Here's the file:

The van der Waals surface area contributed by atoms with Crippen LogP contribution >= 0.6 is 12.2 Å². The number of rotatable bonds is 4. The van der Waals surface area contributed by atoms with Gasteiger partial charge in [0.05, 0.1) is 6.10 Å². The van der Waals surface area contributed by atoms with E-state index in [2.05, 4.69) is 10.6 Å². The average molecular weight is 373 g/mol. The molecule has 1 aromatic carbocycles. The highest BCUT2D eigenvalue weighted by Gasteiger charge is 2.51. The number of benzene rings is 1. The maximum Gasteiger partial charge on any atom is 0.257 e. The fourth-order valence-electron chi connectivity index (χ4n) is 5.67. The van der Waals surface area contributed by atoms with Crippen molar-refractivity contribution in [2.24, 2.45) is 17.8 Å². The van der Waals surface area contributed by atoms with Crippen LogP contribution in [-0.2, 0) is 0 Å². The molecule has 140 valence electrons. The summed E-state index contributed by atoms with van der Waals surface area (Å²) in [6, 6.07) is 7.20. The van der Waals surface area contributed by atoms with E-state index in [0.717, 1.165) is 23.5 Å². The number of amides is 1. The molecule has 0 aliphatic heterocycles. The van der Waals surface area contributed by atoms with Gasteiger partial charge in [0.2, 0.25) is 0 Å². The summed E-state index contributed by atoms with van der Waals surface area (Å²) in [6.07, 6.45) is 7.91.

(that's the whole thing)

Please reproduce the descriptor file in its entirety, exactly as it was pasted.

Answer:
The van der Waals surface area contributed by atoms with Crippen LogP contribution >= 0.6 is 12.2 Å². The number of rotatable bonds is 4. The van der Waals surface area contributed by atoms with Gasteiger partial charge in [0.05, 0.1) is 6.10 Å². The van der Waals surface area contributed by atoms with E-state index in [2.05, 4.69) is 10.6 Å². The average molecular weight is 373 g/mol. The molecule has 1 aromatic carbocycles. The highest BCUT2D eigenvalue weighted by Gasteiger charge is 2.51. The number of benzene rings is 1. The maximum Gasteiger partial charge on any atom is 0.257 e. The fourth-order valence-electron chi connectivity index (χ4n) is 5.67. The van der Waals surface area contributed by atoms with Crippen molar-refractivity contribution in [2.24, 2.45) is 17.8 Å². The van der Waals surface area contributed by atoms with Crippen LogP contribution in [-0.2, 0) is 0 Å². The molecule has 140 valence electrons. The summed E-state index contributed by atoms with van der Waals surface area (Å²) in [6, 6.07) is 7.20. The van der Waals surface area contributed by atoms with E-state index in [0.717, 1.165) is 23.5 Å². The number of amides is 1. The molecule has 0 aliphatic heterocycles. The van der Waals surface area contributed by atoms with Gasteiger partial charge in [0.2, 0.25) is 0 Å². The summed E-state index contributed by atoms with van der Waals surface area (Å²) in [6.07, 6.45) is 7.91.